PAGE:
Other industries look at the cattle business and envy what Angus has: a commonly held database with a high percentage of breeder participation.
Sometimes an outside perspective helps one appreciate what they have.
“There’s a lot of kingdoms that have been built around the genetics and the value of the genetics, so there’s not this cooperative approach like [Angus breeders] have,” says Debbie Plouffe, vice president at the Center for Aquaculture Technologies (CAT), noting most genomic tests in her industry are generally privately developed and held.
In the most recent episode of The Angus Conversation, Plouffe and Kristin Brogaard, chief scientific officer for Inherent Biosciences, offer a look at technology that is shaping improvements in everything from human medical care to feeding a growing world population.
“You need to be preparing now for the challenges that you’re going to have in the future,” Plouffe says, noting there’s great disparity in fish husbandry practices across the globe. So, some are ready to use genetics to ramp up production, others still need to dial in nutrition and management, she notes.
The guests shared challenges that sound familiar, such as barriers to data collection and applying genetic tools across diverse production environments.
Brogaard’s work surrounds epigenetics, or the environmental and biological factors that cause variation in male sperm cell DNA.
“Epigenetics is universal across animal kingdoms, meaning epigenetic and gene control exists no matter what species you are,” she says. There’s surely crossover between male fertility work and bull fertility. Today, both generally start with a semen analysis which is not as descriptive as she’d like. “I would love input here, but it sounds like that’s pretty common in this field, too, where semen analysis isn’t that highly predictive of fertility success. So, you’re missing something molecularly going on.”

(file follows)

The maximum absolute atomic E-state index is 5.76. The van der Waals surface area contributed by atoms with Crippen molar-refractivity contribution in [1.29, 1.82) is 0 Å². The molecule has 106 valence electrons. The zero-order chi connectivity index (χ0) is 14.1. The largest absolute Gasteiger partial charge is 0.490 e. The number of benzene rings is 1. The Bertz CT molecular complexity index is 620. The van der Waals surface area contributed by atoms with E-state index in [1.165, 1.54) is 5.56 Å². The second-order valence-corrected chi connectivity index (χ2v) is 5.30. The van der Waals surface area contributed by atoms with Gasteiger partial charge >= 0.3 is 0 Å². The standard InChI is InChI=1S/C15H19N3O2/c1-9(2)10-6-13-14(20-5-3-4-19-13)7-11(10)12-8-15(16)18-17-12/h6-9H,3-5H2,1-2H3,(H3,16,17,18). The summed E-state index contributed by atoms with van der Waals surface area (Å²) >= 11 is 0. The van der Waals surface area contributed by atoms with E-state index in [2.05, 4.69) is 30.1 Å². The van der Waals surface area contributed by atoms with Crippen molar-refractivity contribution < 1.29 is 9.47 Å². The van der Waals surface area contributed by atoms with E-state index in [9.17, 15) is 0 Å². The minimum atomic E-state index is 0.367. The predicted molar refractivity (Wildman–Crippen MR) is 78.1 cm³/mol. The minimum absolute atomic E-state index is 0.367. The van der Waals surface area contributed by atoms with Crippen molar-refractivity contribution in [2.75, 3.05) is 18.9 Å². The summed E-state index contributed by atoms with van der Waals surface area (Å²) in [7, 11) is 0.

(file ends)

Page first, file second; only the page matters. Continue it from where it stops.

Brogaard’s team is taking what’s historically been a “trail and error” method and turning it into a more targeted approach to fertility solutions, she says. Some of her foundational work is based on a sample size of 1,400 participants.
“One thing that has really struck me about the beef industry is the magnitude of just the numbers of cattle ... and then also the really, really extensive phenotyping that you have on both the male and the female and the baby, which are things that we can’t do.”
To hear the entire episode, visit The Angus Conversation anywhere you get your podcasts, or follow this direct link: